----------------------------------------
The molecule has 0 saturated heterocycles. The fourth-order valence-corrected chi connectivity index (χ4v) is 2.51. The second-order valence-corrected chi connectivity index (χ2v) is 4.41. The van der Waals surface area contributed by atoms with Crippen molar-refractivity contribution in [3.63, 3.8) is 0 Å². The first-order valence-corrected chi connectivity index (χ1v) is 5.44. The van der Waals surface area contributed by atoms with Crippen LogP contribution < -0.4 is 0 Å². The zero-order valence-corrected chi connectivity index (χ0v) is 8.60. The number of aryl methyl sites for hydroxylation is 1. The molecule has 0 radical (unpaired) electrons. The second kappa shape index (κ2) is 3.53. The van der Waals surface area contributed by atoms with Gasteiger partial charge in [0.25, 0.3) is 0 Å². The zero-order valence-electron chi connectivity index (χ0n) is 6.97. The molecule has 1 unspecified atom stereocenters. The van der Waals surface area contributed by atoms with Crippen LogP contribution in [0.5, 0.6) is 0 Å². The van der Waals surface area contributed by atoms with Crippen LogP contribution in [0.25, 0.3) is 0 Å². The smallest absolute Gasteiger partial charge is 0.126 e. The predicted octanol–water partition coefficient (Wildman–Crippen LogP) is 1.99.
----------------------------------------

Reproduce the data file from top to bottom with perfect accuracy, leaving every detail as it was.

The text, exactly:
The molecule has 0 saturated heterocycles. The fourth-order valence-corrected chi connectivity index (χ4v) is 2.51. The second-order valence-corrected chi connectivity index (χ2v) is 4.41. The van der Waals surface area contributed by atoms with Crippen molar-refractivity contribution in [3.63, 3.8) is 0 Å². The first-order valence-corrected chi connectivity index (χ1v) is 5.44. The van der Waals surface area contributed by atoms with Crippen LogP contribution < -0.4 is 0 Å². The zero-order valence-corrected chi connectivity index (χ0v) is 8.60. The number of aryl methyl sites for hydroxylation is 1. The molecule has 0 radical (unpaired) electrons. The second kappa shape index (κ2) is 3.53. The van der Waals surface area contributed by atoms with Gasteiger partial charge in [0.25, 0.3) is 0 Å². The zero-order valence-electron chi connectivity index (χ0n) is 6.97. The molecule has 1 unspecified atom stereocenters. The van der Waals surface area contributed by atoms with Crippen LogP contribution in [0.5, 0.6) is 0 Å². The van der Waals surface area contributed by atoms with Crippen LogP contribution in [0.25, 0.3) is 0 Å². The smallest absolute Gasteiger partial charge is 0.126 e. The predicted octanol–water partition coefficient (Wildman–Crippen LogP) is 1.99.